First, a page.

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US Dollar Falls, While Gold, Japanese Yen, and China’s CPI Surge.

USD world economy

USD Falls, While Gold, Chinese CPI, Japanese Yen Surge

USD world economy

Thursday trading saw the Dollar tumble to a nearly nine-month low against the Euro. The move comes on the after the BLS report showed US inflation was easing. Leading to speculation that the Federal Reserve will be less aggressive with rate hikes going forward. The decline in the Dollar came as the Japanese Yen surged, hitting a more than six-month high against the greenback, on a report that the Bank of Japan may take further steps to address the side effects of monetary easing. Additionally Gold futures for February delivery gained $19.90, or 1.1%, to settle at $1,898.80 an ounce on Comex, after trading as high as $1,906.50.

Thursday’s data showed the consumer price index (CPI) dipped 0.1% last month, marking the first decline in the data since May 2020, when the economy was reeling from the first wave of COVID-19 infections. The unprecedented move to close nearly the entire economy, leading to months of paying workers to stay at home. The collateral damage effect saw a market flooded with spending with fewer workers producing.  Price pressures are subsiding as the Fed began its fastest monetary policy tightening cycle since the 1980s dampening demand, and bottlenecks in the supply chains ease.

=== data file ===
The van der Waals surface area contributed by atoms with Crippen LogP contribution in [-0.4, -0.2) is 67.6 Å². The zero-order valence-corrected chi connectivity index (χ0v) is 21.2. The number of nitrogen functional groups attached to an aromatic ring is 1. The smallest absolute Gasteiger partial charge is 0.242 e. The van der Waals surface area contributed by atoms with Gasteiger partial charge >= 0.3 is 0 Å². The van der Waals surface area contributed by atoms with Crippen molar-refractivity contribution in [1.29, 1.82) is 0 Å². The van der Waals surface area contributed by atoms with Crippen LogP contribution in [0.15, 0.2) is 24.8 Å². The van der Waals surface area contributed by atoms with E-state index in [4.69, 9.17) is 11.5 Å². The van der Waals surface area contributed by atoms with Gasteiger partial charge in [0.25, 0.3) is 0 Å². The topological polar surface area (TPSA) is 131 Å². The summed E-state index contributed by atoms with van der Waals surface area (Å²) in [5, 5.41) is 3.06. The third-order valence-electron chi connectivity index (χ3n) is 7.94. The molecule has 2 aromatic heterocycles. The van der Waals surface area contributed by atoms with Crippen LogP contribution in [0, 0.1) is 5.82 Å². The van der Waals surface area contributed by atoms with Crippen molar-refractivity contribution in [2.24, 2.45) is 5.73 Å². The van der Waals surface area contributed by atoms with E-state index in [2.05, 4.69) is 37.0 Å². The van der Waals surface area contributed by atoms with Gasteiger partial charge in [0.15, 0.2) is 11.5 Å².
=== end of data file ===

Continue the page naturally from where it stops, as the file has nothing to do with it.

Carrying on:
Supply chain effectiveness still has some question marks, as China re-opens its economy after abandoning its COVID-Zero policy. China’s consumer inflation inched up in December from an eight-month low in November, reaching 1.8 percent last month from a year earlier. Breaking down the numbers further show the largest contribution to the increase in Chinas CPI is soaring food costs. The swift adjustment of China’s Covid-19 prevention and control measures in early December and the subsequent surge in infections also impacted the core CPI. Core consumer prices, which exclude food and energy, rose 0.7 percent in December from a year earlier, after a 0.6 percent increase in November.

The increase in January’s CPI will be significant, likely returning above 2 percent, according to Wu Chaoming, vice president of the Chasing Institute.

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